Introduction to Computational Fluid Dynamics; Basic Concepts of Finite difference and Finite volume Spatial Discretization; Temporal Discretization; Explicit and Implicit Schemes; Treatment of Convection and Diffusion terms; Artificial Dissipation; Numerical Solution of Model Flow Equations for Parabolic; Elliptic and Hyperbolic Systems; Stability of Numerical Schemes; Complex Geometries and Mesh Generation Techniques; Finite Volume Multi- dimensional Flow Calculation Techniques; Turbulence Models. Invited Industrial Application Seminar; Computational Fluid Dynamics Laboratory Experiments; Homework and Individual Project using user-written; open-source and commercial flow softwares.
Advanced themes that are an integral part of a modern Biological Engineering graduate program will be explored in detail, both in class via lectures and in the laboratory. 4 themes from the following representative list of topics will be covered in the course: Molecular biology including recombinant DNA technologies, PCR, cloning; Protein expression & purification in prokaryotic systems; Neurophysiology techniques; Microscopy Course has an integrated laboratory component.
Availability of and extraction of biomolecules from scene of interest. DNA collection and quantitation from samples. Protein Based Markers (from blood, serum, tissues). Amplifying DNA through Polymerase Chain Reaction (PCR), multiplex PCR, optimizing PCR, DNA sequencing, applications for DNA molecules, technologies for separation of DNA; Unique DNA sequences for identification, variable number tandem repeats (VNTRs) and short tandem repeats (STRs); Interpreting data, storage and mining in the context of DNA typing; Introduction to forensic DNA databases; statistical interpretation of biomolecular forensics; statistical genetics; Y-chromosome, mitochondrial DNA and non-human DNA testing; Legal limits and issues in use of DNA forensics.
Third Experiment Background We wanted to determine the concentration of sucrose in various solutions by determining how much of the solution diffused in the potato cell by measuring the mass at the conclusion of the experiment and comparing it to the mass of the potato before it was put in the solutions.
Second Experiment Background In this experiment, we wanted to determine the relationship between time and the amount of solution diffused (measuring change of mass).
Susceptibility reports are accurate. Cells obtain the material they need through the cell membrane (diffusion), once. Explain why diffusion and osmosis are important to cells. A comprehensive guide can be found at the blog article on diffusion. For NO2 diffusion tubes has reduced inter-laboratory variation in performance of. Diffusion is the movement of paticles from an area of high. NTCXF News: Report of Foreign Issuer (6-k), 10/05/2016 11:59:07 AM. Warm up: diffusion is the revival of ap lab 1 lab reports. To improve cyber information capture and diffusion, and setting laws and. Let the balloon sit around for about half a day.
Classes can be found at the end of the report. Diffusion Lab Report - Download as Word Doc (.doc /.docx), PDF File (.pdf), Text File (.txt) or read online. Diffusion results. G. Kagan and W. S. Tang, “ Electro-diffusion in a plasma with two ion species,”. You will be collecting data during the week, analyzing your results, and using this information to type up a lab report, which will be worth 100 points and due the.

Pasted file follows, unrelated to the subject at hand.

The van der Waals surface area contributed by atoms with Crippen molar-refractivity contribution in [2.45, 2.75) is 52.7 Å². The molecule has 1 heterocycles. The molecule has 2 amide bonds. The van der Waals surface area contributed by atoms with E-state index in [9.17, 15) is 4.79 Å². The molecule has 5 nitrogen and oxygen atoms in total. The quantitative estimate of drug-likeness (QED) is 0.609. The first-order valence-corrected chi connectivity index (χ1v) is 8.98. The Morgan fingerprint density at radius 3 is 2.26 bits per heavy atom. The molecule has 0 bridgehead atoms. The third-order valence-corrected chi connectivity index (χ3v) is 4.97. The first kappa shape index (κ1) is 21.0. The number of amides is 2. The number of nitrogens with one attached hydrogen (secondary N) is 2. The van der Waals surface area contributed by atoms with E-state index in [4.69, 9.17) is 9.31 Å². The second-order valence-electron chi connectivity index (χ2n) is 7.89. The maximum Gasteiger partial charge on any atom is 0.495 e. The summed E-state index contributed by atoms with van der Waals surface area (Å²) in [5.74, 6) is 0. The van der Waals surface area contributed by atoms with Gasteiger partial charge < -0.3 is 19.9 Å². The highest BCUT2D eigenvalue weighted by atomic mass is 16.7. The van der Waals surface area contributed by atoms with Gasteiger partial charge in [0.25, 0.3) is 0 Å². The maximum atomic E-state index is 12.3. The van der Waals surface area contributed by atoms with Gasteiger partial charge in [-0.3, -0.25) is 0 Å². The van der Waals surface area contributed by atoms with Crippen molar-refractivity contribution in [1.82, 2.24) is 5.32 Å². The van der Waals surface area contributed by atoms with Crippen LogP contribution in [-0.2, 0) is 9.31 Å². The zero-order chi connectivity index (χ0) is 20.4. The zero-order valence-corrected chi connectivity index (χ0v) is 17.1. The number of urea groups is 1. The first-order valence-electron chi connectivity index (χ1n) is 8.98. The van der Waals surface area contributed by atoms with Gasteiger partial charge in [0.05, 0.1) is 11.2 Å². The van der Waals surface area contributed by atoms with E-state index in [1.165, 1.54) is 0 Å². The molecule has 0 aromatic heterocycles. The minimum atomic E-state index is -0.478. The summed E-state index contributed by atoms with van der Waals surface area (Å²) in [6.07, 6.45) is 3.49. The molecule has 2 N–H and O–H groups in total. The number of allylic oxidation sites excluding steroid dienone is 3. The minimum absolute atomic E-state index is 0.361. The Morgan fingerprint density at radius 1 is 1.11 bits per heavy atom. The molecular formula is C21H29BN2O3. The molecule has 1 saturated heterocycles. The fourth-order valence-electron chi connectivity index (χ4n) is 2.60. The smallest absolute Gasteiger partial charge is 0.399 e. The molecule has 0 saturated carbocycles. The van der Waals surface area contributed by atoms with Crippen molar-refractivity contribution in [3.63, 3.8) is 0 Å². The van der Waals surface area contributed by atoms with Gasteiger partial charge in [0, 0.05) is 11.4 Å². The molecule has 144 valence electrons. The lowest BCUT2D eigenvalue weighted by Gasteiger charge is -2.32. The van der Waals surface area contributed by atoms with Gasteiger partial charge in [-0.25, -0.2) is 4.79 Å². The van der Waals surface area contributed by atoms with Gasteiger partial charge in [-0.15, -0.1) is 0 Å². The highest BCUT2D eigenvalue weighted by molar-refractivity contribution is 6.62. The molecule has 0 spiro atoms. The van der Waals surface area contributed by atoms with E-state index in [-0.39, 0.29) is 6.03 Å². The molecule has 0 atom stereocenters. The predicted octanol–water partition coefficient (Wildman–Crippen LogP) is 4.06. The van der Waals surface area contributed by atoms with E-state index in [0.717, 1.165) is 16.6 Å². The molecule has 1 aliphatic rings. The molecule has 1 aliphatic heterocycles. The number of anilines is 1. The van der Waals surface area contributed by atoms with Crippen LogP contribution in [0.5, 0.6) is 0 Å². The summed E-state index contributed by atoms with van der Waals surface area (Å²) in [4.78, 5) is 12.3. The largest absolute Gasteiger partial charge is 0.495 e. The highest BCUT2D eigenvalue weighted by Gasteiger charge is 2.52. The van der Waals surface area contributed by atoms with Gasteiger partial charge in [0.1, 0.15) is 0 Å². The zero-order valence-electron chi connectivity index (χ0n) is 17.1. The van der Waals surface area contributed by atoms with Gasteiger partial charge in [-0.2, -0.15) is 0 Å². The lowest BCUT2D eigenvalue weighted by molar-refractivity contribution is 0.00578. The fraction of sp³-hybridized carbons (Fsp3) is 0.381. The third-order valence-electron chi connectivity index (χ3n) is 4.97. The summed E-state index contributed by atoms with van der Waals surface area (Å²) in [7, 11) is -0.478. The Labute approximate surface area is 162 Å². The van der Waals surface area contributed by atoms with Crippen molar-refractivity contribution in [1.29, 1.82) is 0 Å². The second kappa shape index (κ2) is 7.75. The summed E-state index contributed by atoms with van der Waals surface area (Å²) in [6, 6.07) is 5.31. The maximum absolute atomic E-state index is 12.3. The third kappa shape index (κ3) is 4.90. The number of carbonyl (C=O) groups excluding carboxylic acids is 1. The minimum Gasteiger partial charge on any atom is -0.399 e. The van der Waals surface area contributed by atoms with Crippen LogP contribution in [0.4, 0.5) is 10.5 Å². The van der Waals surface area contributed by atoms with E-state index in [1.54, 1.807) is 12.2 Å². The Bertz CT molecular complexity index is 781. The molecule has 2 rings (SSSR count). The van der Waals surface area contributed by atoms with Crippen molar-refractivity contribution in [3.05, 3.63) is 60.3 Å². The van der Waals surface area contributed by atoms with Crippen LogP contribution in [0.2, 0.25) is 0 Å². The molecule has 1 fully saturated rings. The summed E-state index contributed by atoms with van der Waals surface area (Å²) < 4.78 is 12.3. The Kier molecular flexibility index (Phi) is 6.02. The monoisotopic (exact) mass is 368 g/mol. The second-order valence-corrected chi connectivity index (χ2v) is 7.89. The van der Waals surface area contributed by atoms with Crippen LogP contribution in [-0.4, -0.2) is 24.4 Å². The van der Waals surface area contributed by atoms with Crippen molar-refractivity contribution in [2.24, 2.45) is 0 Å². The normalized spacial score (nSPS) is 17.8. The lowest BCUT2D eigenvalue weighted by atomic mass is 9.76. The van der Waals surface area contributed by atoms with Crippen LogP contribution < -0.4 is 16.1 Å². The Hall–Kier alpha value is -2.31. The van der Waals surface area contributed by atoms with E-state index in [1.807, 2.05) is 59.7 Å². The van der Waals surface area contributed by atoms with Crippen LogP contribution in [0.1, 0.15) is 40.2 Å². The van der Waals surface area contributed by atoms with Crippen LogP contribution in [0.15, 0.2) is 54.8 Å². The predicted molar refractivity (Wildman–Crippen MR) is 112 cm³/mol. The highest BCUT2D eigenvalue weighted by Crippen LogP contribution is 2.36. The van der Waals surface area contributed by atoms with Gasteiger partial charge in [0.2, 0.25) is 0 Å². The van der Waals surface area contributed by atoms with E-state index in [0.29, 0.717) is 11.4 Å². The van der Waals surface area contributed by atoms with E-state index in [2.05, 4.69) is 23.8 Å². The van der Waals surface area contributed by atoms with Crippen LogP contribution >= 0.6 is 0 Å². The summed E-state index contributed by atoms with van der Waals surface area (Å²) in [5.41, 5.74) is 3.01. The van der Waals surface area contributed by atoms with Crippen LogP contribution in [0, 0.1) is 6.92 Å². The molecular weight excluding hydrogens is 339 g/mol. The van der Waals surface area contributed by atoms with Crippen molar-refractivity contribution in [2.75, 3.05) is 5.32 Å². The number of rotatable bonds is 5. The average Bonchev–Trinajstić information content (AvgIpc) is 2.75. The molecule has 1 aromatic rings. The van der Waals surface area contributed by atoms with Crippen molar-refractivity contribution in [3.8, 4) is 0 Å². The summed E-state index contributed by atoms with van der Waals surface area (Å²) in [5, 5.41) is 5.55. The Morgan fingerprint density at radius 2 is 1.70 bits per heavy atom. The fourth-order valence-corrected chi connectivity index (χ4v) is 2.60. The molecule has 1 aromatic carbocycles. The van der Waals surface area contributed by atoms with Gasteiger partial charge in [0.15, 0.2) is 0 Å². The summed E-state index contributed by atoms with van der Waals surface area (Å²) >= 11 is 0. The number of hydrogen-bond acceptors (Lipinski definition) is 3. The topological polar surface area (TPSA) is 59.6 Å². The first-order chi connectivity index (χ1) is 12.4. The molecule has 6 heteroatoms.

Diffusion and Osmosis Lab Conclusions and Discussion Mistakes and Experimental Errors Results By Katrina Wheelan, Katie Aman, and Sarah Kohl Introduction The objective of this project was to show how diffusion of solutions and osmosis affect living cells.
Second Experiment Hypothesis We thought that the correlation between the amount of time spent in distilled water and diffusion of water and glucose through a cellular membrane was linear and negative.
Introduction to materials and their classification, Atomic bonding and Crystal Structures, Imperfections and strengthening mechanisms, Diffusion – steady and nonsteady state, Corrosion and degradation of materials, Properties and applications: Mechanical, Thermal, Electrical, Magnetic, Electronic, Biological, Chemical. These topics will be interspersed with several case studies and in-class experiments/demonstrations.
What is in a map? – the line and the word, Maps as drawing with lines and a text that represents geography; Descriptive text as a map; Sacred and profane spaces - how mapping signs the differences between sacred spaces, and places, and the worldly realities. Cosmographical maps, representing the world according to different religions; Singing maps - maps made by Australian aboriginals, that have to be sung while people walk through the space; Colonial cartography as dominance; Drawing lines – inclusion or exclusion - how mapping is a act of power and ordering territory and populations, in order to control. How these maps assign different places for different parts of the society; Maps and imagination; Cartographies re-imagined - how the use of precise geographical tools does not avoid that we draw what we imagine; Contemporary concepts – organizing the world - how anthropologists and artists are questioning the divisions of the world map; Places of belonging; Locality and embodied narratives - anthropological, theoretical and artistic approaches to the emotional relations we built with places; Space as socially constructed and the meanings we give to certain places that we feel belonging to; Space and contested places, topographies of contestation - political and social contestation through the use and revindication of spaces; Urban places as a ground of social discussion: slums and their eviction, infrastructures, buildings that are occupied.